Bias Algorithms? How Ironic!

/Bias Algorithms? How Ironic!

Bias Algorithms? How Ironic!

By | 2017-08-18T17:09:17+00:00 February 12th, 2014|Research Insights|2 Comments

Human bias in algorithmic trading

Abstract:

This paper documents a stark periodicity in intraday volume and in the number of trades. We find activity in both variables spikes by about 20% at regular intervals of 5 or 10 minutes throughout the trading day. We argue that this activity is the result of algorithmic trading influenced by human traders/programmers’ behavioral bias to transact on round time marks. An alternative explanation, that algorithms choose to concentrate their trades in time to take advantage of lower costs or to protect themselves from better informed traders, is not supported.

Data Sources:

Nanex, 2003 to 2006.

Alpha Highlight:

Trading takes place at specific time intervals. Why didn’t the programmer tell the algo to trade at random times?

fi1

Trading volume spikes every 5 or 10 minutes and returns to normal volumes 30 seconds later.

fi2

Strategy Summary:

  1. Paper finds that trading activity explodes on round time marks, such as every half hour.
    • Trading data (from Nanex) are quoted from 30 liquid U.S. stocks and 3 ETFs from April 17, 2003 to Oct 18, 2006, or a total of 882 trading days.
      • Figure 1 shows aggregate volume exhibits U-shaped pattern with sharp spikes in every 5 to 10 minutes.
      • Figure 2 shows percent changes in volume for each 30-second and spikes occur at highly regular intervals (30 minutes apart).
  2. Paper then tests two competing hypotheses to explain this increased activity.
    1. Hypothesis 1: Round Numbers Hypothesis
      • Theory is that humans have a tendency towards round numbers when faced with decisions.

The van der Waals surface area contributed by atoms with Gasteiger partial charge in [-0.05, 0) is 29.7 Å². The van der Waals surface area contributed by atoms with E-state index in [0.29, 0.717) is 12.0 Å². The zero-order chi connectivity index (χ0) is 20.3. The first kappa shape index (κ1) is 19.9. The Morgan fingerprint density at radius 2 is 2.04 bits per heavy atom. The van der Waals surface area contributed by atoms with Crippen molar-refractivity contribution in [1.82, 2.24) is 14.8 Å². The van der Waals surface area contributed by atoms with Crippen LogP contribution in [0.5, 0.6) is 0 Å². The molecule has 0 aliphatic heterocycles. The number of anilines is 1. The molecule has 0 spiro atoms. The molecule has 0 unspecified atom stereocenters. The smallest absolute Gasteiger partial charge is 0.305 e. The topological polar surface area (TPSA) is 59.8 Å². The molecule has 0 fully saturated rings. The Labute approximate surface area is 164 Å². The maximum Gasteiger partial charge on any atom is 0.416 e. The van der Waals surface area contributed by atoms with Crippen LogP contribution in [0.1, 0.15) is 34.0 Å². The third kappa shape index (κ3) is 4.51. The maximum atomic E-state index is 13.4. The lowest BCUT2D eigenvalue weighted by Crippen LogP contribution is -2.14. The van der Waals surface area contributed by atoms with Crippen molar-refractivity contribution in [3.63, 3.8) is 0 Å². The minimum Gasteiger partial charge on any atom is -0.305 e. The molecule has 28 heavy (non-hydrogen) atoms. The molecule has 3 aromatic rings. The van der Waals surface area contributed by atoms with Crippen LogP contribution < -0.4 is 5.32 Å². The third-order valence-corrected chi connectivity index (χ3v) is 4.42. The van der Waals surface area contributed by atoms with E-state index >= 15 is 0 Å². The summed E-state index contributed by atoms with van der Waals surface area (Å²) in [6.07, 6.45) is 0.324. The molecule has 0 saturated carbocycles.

• Test: Paper regresses the volume and trade variables on various non-overlapping time dummies to examine whether clustering is progressively more intense as the markers on the time line becomes more and more round.
      • Time dummies correspond to round hour marks (10:00 AM), half-hour marks (10:30 AM), fifteen minutes marks (9:45 AM and 10:15 AM), ten minutes marks (9:40 AM and 10:10 AM), and 5 minutes marks (9:55 AM and 10:05 AM).
        • Table 2 shows average volume increases on the corresponding time marks, indicating that humans tend to prefer round numbers.
    2. Hypothesis 2: Rational Concentration Hypothesis
      • Theory is that liquidity traders tend to cluster trading to protect themselves from better informed rivals (insiders) and take advantage of increased liquidity and reduced transaction costs.
      • Test: Paper calculates 5 measures of transaction costs and 1 measure of price impact (see p11) and then, regresses each liquidity variable on various time dummies to check whether there is a significant improving in liquidity on the round time marks.
        • Table 3 shows that five measures of liquidity do not change in any significant way during the spikes (fails to support hypothesis 2).
    • Results: Inclined to attribute the clustering to the human preference for round numbers rather than to a rational optimizing activity of traders and their algorithms.

Strategy Commentary:

  • Documents the behavioral bias the people prefer to use round numbers when faced with a task in an uncertain environment.
    • Good summary of the literature with examples of humans’ bias towards round numbers (in financial economics, psychology, and marketing).
  • This paper makes sense!  When was the last time you scheduled a meeting at a time not ending in a 0 or 5?
    • Recommend meeting at 9:37 and see what reaction you get.

Wonder how many “algo hunters” are taking advantage of this already?


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About the Author:

Wes Gray
After serving as a Captain in the United States Marine Corps, Dr. Gray earned a PhD, and worked as a finance professor at Drexel University. Dr. Gray’s interest in bridging the research gap between academia and industry led him to found Alpha Architect, an asset management that delivers affordable active exposures for tax-sensitive investors. Dr. Gray has published four books and a number of academic articles. Wes is a regular contributor to multiple industry outlets, to include the following: Wall Street Journal, Forbes, ETF.com, and the CFA Institute. Dr. Gray earned an MBA and a PhD in finance from the University of Chicago and graduated magna cum laude with a BS from The Wharton School of the University of Pennsylvania.